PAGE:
The first-quarter economic data released by the Central Statistics Bureau three months ago were so surprising that some optimists believed an end to the economic stagnation was just around the corner. A period of economic growth would begin forthwith, they predicted.
That bubble of optimism burst yesterday, when the Statistics Bureau released results for the second quarter of 2003. Everything that rose during the first quarter, it turns out, fell during the second. This trend of decline applies to gross domestic product, private consumption, exports and residential building. The only part of the economy that showed steady growth over the two quarters was public consumption, particularly in the defense field - and this fact is a cause for concern.
Looking at data for the first half of 2003 as a whole, the news is this: We have not yet emerged from the darkness; instead, we are stuck in a rut. The economy is not growing, but neither has it taken a nose dive.
The contradictory findings from the first two quarters reflect something else as well: Israel's economy can never be judged on the basis of data from just one quarter of the fiscal year. For one thing, sharp seasonal fluctuations render statistics for a single quarter unreliable. The minimal reliable measure is data for a half-year period. In 2003, the first six months point to an economy that is standing still, after two years of decline.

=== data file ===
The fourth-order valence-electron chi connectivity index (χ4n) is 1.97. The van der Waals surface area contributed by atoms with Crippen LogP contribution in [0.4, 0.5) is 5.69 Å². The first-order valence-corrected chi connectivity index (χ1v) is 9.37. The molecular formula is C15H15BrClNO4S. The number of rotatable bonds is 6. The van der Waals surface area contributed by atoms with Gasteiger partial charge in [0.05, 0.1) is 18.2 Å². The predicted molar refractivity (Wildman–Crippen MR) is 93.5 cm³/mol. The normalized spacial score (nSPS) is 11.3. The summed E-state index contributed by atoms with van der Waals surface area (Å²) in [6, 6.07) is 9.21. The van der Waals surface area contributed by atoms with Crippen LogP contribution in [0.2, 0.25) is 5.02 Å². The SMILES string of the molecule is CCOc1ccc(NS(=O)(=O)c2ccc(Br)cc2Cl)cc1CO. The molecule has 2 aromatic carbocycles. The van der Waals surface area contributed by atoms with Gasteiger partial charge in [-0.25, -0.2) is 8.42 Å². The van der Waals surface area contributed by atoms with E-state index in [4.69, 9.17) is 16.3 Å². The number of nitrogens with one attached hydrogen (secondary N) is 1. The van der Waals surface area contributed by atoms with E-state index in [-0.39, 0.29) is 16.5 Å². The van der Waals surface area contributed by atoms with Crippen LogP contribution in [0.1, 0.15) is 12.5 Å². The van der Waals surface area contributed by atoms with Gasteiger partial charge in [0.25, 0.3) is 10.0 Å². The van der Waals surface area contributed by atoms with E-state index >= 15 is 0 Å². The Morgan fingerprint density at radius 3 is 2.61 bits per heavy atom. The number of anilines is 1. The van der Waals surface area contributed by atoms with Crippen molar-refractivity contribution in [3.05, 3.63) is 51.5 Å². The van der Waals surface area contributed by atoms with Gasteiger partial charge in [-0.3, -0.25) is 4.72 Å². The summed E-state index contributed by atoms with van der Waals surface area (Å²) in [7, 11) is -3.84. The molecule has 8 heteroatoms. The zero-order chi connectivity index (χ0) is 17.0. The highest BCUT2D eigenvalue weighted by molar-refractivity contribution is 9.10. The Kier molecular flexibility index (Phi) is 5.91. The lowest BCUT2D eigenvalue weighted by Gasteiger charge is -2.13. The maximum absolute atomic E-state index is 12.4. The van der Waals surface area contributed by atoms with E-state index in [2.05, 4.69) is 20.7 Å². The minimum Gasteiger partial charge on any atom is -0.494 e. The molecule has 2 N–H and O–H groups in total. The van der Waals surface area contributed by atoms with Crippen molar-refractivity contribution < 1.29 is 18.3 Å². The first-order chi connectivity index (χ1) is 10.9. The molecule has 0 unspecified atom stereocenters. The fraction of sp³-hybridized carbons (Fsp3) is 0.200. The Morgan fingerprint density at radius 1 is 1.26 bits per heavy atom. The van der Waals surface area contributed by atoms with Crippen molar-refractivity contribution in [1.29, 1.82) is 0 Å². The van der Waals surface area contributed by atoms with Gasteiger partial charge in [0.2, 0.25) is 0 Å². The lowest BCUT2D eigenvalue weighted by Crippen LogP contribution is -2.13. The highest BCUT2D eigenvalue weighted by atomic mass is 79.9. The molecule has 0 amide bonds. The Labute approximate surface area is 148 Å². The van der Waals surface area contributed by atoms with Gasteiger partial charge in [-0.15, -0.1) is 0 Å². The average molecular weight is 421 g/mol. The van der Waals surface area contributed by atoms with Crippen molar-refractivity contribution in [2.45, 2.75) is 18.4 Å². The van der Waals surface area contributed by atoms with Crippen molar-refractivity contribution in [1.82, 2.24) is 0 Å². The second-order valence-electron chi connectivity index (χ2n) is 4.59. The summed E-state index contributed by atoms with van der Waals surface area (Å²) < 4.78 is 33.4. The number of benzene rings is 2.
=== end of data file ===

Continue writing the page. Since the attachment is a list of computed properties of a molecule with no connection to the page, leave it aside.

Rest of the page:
Why, many are asking, has the economy failed to recover and show growth?
True, there are some sparks of recovery in the high-tech field, and there has been a degree of growth in the global economy (particularly in the United States). It is also true that Benjamin Netanyahu carried out a few growth-inducing measures, including tax reductions and privatizations. Yet such reasons for optimism about the economy are dwarfed by the country's ailing security-political situation.
Just last week, the country witnessed two terror attacks, and there is widespread concern that a massive terror strike could occur in the future.
Few people believe that the cease-fire will have a meaningful impact, and so tourists will continue to stay away from the country, and foreign investors will do likewise, preferring to bring their capital anywhere but Israel. Big capital, in short, hates risks and situations of uncertainty.
Israeli citizens are wary of returning to shopping malls. Beyond the fear of terror attacks, who can be sure that his or her job will be around tomorrow? In such a climate of uncertainty, investments are marginal and the economy has no way of breaking out of its malaise.
Israel did not enter this slump because of economic factors. The current stagnation does not reflect a low point in a classic "business cycle." Instead, the economic woes result from security-political problems.
Hence their solution is also not to be found in the economic realm: It is to be sought in the political-diplomatic sphere.
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